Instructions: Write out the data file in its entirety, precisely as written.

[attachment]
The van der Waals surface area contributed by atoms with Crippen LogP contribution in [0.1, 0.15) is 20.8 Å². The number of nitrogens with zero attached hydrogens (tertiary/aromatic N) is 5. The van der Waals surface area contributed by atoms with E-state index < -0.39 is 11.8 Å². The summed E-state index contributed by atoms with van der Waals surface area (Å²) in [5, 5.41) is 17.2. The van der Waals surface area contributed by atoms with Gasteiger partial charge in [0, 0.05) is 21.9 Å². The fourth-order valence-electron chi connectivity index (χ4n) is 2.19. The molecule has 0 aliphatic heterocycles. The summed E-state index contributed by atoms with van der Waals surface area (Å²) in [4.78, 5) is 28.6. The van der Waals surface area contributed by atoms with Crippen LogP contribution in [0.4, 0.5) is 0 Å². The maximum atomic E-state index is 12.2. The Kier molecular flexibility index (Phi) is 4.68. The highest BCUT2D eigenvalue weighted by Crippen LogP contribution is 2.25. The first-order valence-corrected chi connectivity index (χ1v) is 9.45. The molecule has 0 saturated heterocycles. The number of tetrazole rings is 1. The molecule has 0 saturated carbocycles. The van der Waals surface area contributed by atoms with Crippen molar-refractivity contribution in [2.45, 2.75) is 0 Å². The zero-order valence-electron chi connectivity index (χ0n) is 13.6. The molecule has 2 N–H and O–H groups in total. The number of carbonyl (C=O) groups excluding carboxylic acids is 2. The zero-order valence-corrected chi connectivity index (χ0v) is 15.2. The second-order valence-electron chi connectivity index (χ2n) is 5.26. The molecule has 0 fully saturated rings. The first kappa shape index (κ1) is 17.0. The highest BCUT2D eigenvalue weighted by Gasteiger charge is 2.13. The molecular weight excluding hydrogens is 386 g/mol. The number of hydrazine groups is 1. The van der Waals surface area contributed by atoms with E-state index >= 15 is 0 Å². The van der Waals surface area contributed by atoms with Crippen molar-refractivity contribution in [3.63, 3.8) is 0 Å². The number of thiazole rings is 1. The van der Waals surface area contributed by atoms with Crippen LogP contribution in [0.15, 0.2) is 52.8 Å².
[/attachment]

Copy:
The van der Waals surface area contributed by atoms with Crippen LogP contribution in [0.1, 0.15) is 20.8 Å². The number of nitrogens with zero attached hydrogens (tertiary/aromatic N) is 5. The van der Waals surface area contributed by atoms with E-state index < -0.39 is 11.8 Å². The summed E-state index contributed by atoms with van der Waals surface area (Å²) in [5, 5.41) is 17.2. The van der Waals surface area contributed by atoms with Gasteiger partial charge in [0, 0.05) is 21.9 Å². The fourth-order valence-electron chi connectivity index (χ4n) is 2.19. The molecule has 0 aliphatic heterocycles. The summed E-state index contributed by atoms with van der Waals surface area (Å²) in [4.78, 5) is 28.6. The van der Waals surface area contributed by atoms with Crippen LogP contribution in [0.4, 0.5) is 0 Å². The maximum atomic E-state index is 12.2. The Kier molecular flexibility index (Phi) is 4.68. The highest BCUT2D eigenvalue weighted by Crippen LogP contribution is 2.25. The first-order valence-corrected chi connectivity index (χ1v) is 9.45. The molecule has 0 saturated heterocycles. The number of tetrazole rings is 1. The molecule has 0 saturated carbocycles. The van der Waals surface area contributed by atoms with Crippen molar-refractivity contribution in [2.45, 2.75) is 0 Å². The zero-order valence-electron chi connectivity index (χ0n) is 13.6. The molecule has 2 N–H and O–H groups in total. The number of carbonyl (C=O) groups excluding carboxylic acids is 2. The zero-order valence-corrected chi connectivity index (χ0v) is 15.2. The second-order valence-electron chi connectivity index (χ2n) is 5.26. The molecule has 0 fully saturated rings. The first kappa shape index (κ1) is 17.0. The highest BCUT2D eigenvalue weighted by Gasteiger charge is 2.13. The molecular weight excluding hydrogens is 386 g/mol. The number of hydrazine groups is 1. The van der Waals surface area contributed by atoms with E-state index >= 15 is 0 Å². The van der Waals surface area contributed by atoms with Crippen molar-refractivity contribution in [3.63, 3.8) is 0 Å². The number of thiazole rings is 1. The van der Waals surface area contributed by atoms with Crippen LogP contribution in [0.15, 0.2) is 52.8 Å².